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Managing Unhappy Patients After Surgery

Thu, 05/29/2014 - 10:18am
Sid Schwab, MD

The idea behind surgery is a really simple one: You come to me with a specific problem, I fix it, you go away happy. And when you come back, you’re still happy. What’s so wrong with that? If I wanted to be miserable, I’d have gone into primary care.

When a surgeon screws up, his/her role is clear: Admit it, make it better, or as good as possible, and stick with it as long as it takes. But what about when you don’t screw up, and the patient is still unhappy? As I indicated last time, in some ways that’s the most difficult situation of all. Once again, it’s complicated: There are bad outcomes or side-effects that result from well-thought-out and well-carried-out surgery; and there are, well, who knows exactly what they are…

As an example of the first sort: It’s possible nowadays, with certain beautifully engineered staplers, to remove a rectal tumor and hook the colon right down to the anus, sparing the patient from a colostomy that would have been a certainty a couple of decades ago. When approaching such an operation, I would always tell the patient that there could be difficulty controlling the bowels, temporarily or, rarely, permanently. Converting to a colostomy later is an outside possibility.

Likewise, it’s not rare for a circular staple-line to scar down to a point where it could need dilating, which is usually a simple office procedure but occasionally requires an anesthetic. Those things are, in fact, pretty straightforward: If the problems occur, the patient might be uncomfortable for awhile (or in the case of poor bowel control, miserable). But it’s a known thing, and not reflective of operator error. And there are fixes. If I’d ever had to convert a hook-up to a colostomy later (I never did), I’d have felt bad for the patient, and no doubt would have encountered disappointment. I could handle it without feeling like a screwup, and likely without losing the patient’s trust.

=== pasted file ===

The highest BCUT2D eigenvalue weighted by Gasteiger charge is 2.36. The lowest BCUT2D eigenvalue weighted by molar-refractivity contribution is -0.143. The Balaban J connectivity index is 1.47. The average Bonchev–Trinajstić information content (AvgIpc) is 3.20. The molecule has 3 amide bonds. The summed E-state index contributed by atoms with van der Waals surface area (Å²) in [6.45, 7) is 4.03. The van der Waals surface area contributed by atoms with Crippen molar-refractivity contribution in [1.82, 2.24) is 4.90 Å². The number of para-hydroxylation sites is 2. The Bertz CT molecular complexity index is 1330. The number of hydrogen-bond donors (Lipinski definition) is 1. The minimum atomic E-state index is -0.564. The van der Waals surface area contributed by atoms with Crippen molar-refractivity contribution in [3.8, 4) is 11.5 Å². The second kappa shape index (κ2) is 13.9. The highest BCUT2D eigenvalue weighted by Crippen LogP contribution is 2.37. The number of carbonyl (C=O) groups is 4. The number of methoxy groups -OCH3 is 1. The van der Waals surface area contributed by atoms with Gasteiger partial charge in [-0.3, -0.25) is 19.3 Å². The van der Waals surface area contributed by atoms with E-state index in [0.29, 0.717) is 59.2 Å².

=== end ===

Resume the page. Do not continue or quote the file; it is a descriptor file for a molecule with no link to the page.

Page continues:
Somewhere in between this and the most miserable circumstance, is the patient who doesn’t get better. Early in my practice days, I did a textbook perfect thyroid operation for a young man with Grave’s disease (overactive thyroid). Taking out most of his thyroid, successfully avoiding the minefields of damage to laryngeal nerves or parathyroid glands, leaving him the perfect (according to my training) amount of residual gland with which to live without the need for thyroid hormone replacement pills, I felt great about the whole thing.

Six months later, it was as if he’d never had an operation: big neck again, and all the symptoms. For me it was like falling off a nice sailboat into icy water. (And it led me to decide that people are better off taking pills than having a relapse; so I began — without any regret — to remove essentially the whole gland for all my future patients. Hell with what I’d been taught.) Faced with re-operation — more dangerous the second time around — he opted for radiation, which he’d strenuously rejected as an option initially. Feeling bad is bad. I guess it’s better than feeling guilty; but I didn’t like seeing the look on his face. Knowing I did everything right doesn’t change the sense of failure. To me, it’s like a robbery: I feel great about it, I have every right to, and then suddenly it’s all upside down. “Gee, I hope you know I did everything right” is what I want to say. But I don’t.

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